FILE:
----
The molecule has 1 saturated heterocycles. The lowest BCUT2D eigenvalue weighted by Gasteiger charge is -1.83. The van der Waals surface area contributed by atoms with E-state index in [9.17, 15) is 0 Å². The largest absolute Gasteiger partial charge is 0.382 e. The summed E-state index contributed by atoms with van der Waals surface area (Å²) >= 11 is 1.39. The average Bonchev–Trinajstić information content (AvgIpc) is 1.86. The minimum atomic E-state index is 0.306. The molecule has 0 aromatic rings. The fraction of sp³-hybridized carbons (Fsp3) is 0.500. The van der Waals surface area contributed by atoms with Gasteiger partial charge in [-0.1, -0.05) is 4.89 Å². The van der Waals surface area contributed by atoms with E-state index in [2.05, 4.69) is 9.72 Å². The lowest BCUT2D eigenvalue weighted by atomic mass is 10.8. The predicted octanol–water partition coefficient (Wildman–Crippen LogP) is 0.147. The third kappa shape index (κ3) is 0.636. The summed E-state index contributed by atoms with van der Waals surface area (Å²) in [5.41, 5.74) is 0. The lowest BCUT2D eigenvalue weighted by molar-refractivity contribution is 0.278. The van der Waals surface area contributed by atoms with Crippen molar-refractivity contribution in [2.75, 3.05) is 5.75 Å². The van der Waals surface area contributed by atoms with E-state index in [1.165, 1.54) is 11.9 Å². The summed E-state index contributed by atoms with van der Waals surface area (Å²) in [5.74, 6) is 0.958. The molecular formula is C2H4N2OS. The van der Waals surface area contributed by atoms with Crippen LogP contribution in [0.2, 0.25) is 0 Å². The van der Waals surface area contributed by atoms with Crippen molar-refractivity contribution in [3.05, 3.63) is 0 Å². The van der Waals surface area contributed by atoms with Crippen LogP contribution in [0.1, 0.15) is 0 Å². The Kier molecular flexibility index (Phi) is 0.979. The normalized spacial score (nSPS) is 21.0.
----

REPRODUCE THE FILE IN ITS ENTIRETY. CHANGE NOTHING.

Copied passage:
The molecule has 1 saturated heterocycles. The lowest BCUT2D eigenvalue weighted by Gasteiger charge is -1.83. The van der Waals surface area contributed by atoms with E-state index in [9.17, 15) is 0 Å². The largest absolute Gasteiger partial charge is 0.382 e. The summed E-state index contributed by atoms with van der Waals surface area (Å²) >= 11 is 1.39. The average Bonchev–Trinajstić information content (AvgIpc) is 1.86. The minimum atomic E-state index is 0.306. The molecule has 0 aromatic rings. The fraction of sp³-hybridized carbons (Fsp3) is 0.500. The van der Waals surface area contributed by atoms with Gasteiger partial charge in [-0.1, -0.05) is 4.89 Å². The van der Waals surface area contributed by atoms with E-state index in [2.05, 4.69) is 9.72 Å². The lowest BCUT2D eigenvalue weighted by atomic mass is 10.8. The predicted octanol–water partition coefficient (Wildman–Crippen LogP) is 0.147. The third kappa shape index (κ3) is 0.636. The summed E-state index contributed by atoms with van der Waals surface area (Å²) in [5.41, 5.74) is 0. The lowest BCUT2D eigenvalue weighted by molar-refractivity contribution is 0.278. The van der Waals surface area contributed by atoms with Crippen molar-refractivity contribution in [2.75, 3.05) is 5.75 Å². The van der Waals surface area contributed by atoms with E-state index in [1.165, 1.54) is 11.9 Å². The summed E-state index contributed by atoms with van der Waals surface area (Å²) in [5.74, 6) is 0.958. The molecular formula is C2H4N2OS. The van der Waals surface area contributed by atoms with Crippen LogP contribution in [0.2, 0.25) is 0 Å². The van der Waals surface area contributed by atoms with Crippen molar-refractivity contribution in [3.05, 3.63) is 0 Å². The van der Waals surface area contributed by atoms with Crippen LogP contribution in [0.1, 0.15) is 0 Å². The Kier molecular flexibility index (Phi) is 0.979. The normalized spacial score (nSPS) is 21.0.